Leaked Report Confirms Russia Is Building World's Most Powerful Nuclear Weapon

Wednesday, 31 January 2018 - 11:52AM
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Military Tech
Wednesday, 31 January 2018 - 11:52AM
Leaked Report Confirms Russia Is Building World's Most Powerful Nuclear Weapon
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Image credit: YouTube

In an era of satellite sabotage and lasers, it's easy to forget that nuclear weapons are still major threats to international security. 


In fact, the Bulletin of the Atomic Scientists has moved forward the minute hand of their Doomsday Clock by 30 seconds recently because the threat of nuclear war looms bigger than ever these days.


Compounding that is recent news that Russia is constructing a new weapon called Kanyon, also known as "Ocean Multipurpose System Status-6," which will carry the largest nuclear payload ever: 100 megatons, twice the size of the infamous (and comically huge) Tsar Bomba, which was the largest nuclear weapon ever detonated.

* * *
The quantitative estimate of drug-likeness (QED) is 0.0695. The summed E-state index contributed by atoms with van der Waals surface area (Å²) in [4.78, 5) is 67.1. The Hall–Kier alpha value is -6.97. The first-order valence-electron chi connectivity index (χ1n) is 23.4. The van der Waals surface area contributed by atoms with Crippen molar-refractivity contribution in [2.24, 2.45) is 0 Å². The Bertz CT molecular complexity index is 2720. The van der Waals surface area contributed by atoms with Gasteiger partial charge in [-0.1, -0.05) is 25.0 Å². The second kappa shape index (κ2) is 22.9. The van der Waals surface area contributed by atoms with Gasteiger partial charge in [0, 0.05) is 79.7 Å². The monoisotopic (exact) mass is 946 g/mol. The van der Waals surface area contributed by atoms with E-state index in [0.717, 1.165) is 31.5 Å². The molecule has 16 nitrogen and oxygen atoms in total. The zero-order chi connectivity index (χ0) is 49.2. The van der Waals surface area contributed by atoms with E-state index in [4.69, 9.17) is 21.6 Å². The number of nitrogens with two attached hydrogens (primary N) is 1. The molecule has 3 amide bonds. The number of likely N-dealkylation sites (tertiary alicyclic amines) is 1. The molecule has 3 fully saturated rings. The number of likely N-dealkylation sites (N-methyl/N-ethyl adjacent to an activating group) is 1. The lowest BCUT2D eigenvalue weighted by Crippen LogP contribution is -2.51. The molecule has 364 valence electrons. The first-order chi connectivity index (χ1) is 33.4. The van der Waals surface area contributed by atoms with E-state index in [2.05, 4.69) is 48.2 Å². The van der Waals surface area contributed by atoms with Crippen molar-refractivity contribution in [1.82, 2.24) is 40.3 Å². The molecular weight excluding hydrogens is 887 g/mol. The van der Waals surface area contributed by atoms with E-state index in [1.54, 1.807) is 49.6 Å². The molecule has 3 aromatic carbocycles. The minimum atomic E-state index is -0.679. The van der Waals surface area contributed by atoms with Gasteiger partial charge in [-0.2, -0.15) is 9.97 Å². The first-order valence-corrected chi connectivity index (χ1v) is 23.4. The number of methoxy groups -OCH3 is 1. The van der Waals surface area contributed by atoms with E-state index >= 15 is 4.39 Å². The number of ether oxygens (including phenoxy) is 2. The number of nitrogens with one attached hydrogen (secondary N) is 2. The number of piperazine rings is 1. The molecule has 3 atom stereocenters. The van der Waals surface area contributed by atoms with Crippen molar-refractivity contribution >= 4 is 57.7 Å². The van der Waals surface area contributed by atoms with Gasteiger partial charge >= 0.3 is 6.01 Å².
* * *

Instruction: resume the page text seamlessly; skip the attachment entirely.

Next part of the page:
What sets Kanyon apart, however, is that it isn't an ICBM or even a conventional airborne bomb—instead, it's a nuclear torpedo. 


You might be asking what target in the ocean needs to be destroyed with 100 megatons of nuclear power (are they trying to kill the city of Atlantis?), but the real purpose of the bomb appears to be something unexpected: when detonated off a coastline, the huge explosion of Kanyon may be able to create a giant, radioactive tsunami.


As Futurism notes, infusing the bomb with additional radioactive elements like Cobalt-60 could further irradiate whatever the tsunami strikes, making the area uninhabitable.

In the past, US military officials have noted that jamming a key satellite for only a few minutes could mean the difference between intercepting a nuclear launch and missing it completely—intercontinental ballistic missiles are fast, and you need a lot of advanced warning to shoot them down.


This isn't the case with Kanyon, however: according to leaked information about the torpedo, its top speed is about 115 miles per hour, as compared to an ICBM's general speed of 15,000 miles per hour (roughly Mach 20). However, if a Russian sub could sneak close enough to a target without being detected, it's difficult to know how Kanyon could be stopped once it's launched. That is, unless a particularly big whale was willing to pull an Iron Giant...

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